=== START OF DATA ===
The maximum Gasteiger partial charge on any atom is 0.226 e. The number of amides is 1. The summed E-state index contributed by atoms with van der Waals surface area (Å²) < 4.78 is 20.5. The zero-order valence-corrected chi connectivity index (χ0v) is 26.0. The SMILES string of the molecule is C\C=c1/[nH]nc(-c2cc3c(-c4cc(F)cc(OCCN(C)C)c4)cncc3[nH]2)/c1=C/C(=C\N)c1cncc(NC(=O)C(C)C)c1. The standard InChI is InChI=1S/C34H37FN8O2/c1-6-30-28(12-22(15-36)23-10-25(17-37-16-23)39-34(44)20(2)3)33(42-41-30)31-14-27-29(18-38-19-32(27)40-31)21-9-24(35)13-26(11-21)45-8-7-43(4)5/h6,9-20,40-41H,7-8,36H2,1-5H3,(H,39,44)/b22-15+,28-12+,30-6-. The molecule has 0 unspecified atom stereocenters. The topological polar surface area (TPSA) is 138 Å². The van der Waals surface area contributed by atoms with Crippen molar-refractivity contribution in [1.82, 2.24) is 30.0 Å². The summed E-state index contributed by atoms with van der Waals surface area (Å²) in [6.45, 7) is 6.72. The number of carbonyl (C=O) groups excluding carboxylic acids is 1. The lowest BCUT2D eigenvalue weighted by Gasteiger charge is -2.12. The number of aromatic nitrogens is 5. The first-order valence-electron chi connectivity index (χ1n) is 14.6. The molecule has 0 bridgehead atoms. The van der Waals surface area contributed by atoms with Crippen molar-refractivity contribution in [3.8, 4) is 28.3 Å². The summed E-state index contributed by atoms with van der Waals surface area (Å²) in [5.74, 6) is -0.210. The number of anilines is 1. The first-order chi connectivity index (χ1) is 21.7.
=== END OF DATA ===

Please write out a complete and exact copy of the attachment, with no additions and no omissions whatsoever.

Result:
The maximum Gasteiger partial charge on any atom is 0.226 e. The number of amides is 1. The summed E-state index contributed by atoms with van der Waals surface area (Å²) < 4.78 is 20.5. The zero-order valence-corrected chi connectivity index (χ0v) is 26.0. The SMILES string of the molecule is C\C=c1/[nH]nc(-c2cc3c(-c4cc(F)cc(OCCN(C)C)c4)cncc3[nH]2)/c1=C/C(=C\N)c1cncc(NC(=O)C(C)C)c1. The standard InChI is InChI=1S/C34H37FN8O2/c1-6-30-28(12-22(15-36)23-10-25(17-37-16-23)39-34(44)20(2)3)33(42-41-30)31-14-27-29(18-38-19-32(27)40-31)21-9-24(35)13-26(11-21)45-8-7-43(4)5/h6,9-20,40-41H,7-8,36H2,1-5H3,(H,39,44)/b22-15+,28-12+,30-6-. The molecule has 0 unspecified atom stereocenters. The topological polar surface area (TPSA) is 138 Å². The van der Waals surface area contributed by atoms with Crippen molar-refractivity contribution in [1.82, 2.24) is 30.0 Å². The summed E-state index contributed by atoms with van der Waals surface area (Å²) in [6.45, 7) is 6.72. The number of carbonyl (C=O) groups excluding carboxylic acids is 1. The lowest BCUT2D eigenvalue weighted by Gasteiger charge is -2.12. The number of aromatic nitrogens is 5. The first-order valence-electron chi connectivity index (χ1n) is 14.6. The molecule has 0 bridgehead atoms. The van der Waals surface area contributed by atoms with Crippen molar-refractivity contribution in [3.8, 4) is 28.3 Å². The summed E-state index contributed by atoms with van der Waals surface area (Å²) in [5.74, 6) is -0.210. The number of anilines is 1. The first-order chi connectivity index (χ1) is 21.7.